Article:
© Vinny Gragg
© Vinny Gragg

Fair Oaks: The farm where nothing goes to waste

posted by Muireann Bolger
19 February 2016

US dairy operation Fair Oaks Farms is pioneering a technique that converts animal excrement into energy, so virtually nothing is thrown away

No waste goes to waste at the 11 farms of Fair Oaks Farms in Indiana. The 14,000-hectare dairy business has gained itself something of a reputation as a trailblazer in the US agricultural industry for the thoroughness of its sustainable farming practices.

Each day Fair Oaks converts the 5.7m litres of manure produced by its 36,000 cows into a natural gas. This generates electricity to power the buildings, machinery, offices, cheese factory and gift shop on the farm, which is also an educational theme park drawing around 500,000 visitors a year. Attractions include a robotic cow for milking, 12 varieties of cheese and ice cream being made, cows giving birth, and a magnetic ‘calcium climber’ wall for kids.

The farm’s gas also powers the 42 trucks that transport milk to processing plants as far away as Tennessee – saving 7.6m litres of diesel fuel a year and reducing greenhouse emissions.

Previously, the manure was stored in pits for use as a fertiliser, but they stank. It also posed an ecological threat. When methane from animal waste is released into the atmosphere, it is 21 times more powerful than CO2 in trapping heat and contributing to climate change. Fair Oaks wanted to confront the challenge.

With some funding from the State of Indiana, they invested in a $12m anaerobic digester, capable of processing waste into a natural gas. Three times a day, as the cows are milked on a slow-motion merry-go-round, manure is vacuumed from barns and processed. This captures 98% of the methane that would normally be released by the dung.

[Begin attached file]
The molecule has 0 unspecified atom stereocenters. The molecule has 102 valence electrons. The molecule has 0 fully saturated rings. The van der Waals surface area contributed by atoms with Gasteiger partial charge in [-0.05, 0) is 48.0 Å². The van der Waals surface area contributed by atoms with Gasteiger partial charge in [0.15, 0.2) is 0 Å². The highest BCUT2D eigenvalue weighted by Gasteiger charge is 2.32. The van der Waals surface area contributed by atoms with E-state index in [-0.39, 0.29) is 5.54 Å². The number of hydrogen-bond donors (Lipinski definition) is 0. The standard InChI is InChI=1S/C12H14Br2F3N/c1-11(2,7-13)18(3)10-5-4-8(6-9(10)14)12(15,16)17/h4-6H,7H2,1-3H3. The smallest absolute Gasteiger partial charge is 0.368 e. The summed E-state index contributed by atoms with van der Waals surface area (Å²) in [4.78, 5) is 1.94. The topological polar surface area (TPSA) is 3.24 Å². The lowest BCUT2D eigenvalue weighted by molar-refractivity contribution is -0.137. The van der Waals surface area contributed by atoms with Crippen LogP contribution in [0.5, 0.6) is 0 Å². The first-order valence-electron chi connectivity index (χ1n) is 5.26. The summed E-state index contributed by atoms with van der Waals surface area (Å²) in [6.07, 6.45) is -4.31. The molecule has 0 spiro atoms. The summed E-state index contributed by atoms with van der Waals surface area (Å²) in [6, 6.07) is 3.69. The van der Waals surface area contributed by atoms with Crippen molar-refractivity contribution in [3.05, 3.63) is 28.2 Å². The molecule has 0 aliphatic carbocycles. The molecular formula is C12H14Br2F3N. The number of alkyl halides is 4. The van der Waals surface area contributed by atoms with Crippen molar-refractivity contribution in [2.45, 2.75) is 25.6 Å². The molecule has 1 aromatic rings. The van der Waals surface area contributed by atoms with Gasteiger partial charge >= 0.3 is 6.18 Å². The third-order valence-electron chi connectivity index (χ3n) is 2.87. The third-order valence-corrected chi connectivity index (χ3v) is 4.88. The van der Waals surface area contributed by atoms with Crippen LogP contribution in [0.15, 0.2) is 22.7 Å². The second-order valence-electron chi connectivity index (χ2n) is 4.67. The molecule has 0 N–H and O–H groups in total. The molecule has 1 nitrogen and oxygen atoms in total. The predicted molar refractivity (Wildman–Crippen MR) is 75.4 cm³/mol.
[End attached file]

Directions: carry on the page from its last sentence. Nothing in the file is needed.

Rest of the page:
The gas earmarked for transport is piped to fueling stations, where it is compressed and distributed to trucks. Water used in the process is recycled to grow a source of protein that enhances the herd’s feed, and whatever is left over is used as a fertiliser. “We intend to take manure to the next level,” says co-owner Mike McCloskey.

With its mantra of Reduce, Reuse, Recycle, Fair Oaks’ goal is to reuse everything, become self-sufficient and achieve a zero carbon footprint. “We are committed to educating the public, to protecting the environment, caring for our animals and ensuring the highest quality products possible,” says chief executive Gary Corbett. “Sustainability isn’t just something we claim, it’s how we live.”

In another venture called Fairlife, Fair Oaks has teamed up with Coca-Cola to make high-protein milk shakes. These, they claim, contain more calcium than normal milk, less sugar and no lactose or gluten. The first product in the range is called CorePower. The idea was mocked by US satirical talk show host Stephen Colbert, who said: “If it doesn’t work, they can always go back to Milk Classic,” but the health and wellness drinks market is booming. Fair Oaks has developed another variant known as Mootopia, sold by Texan supermarket HEB.

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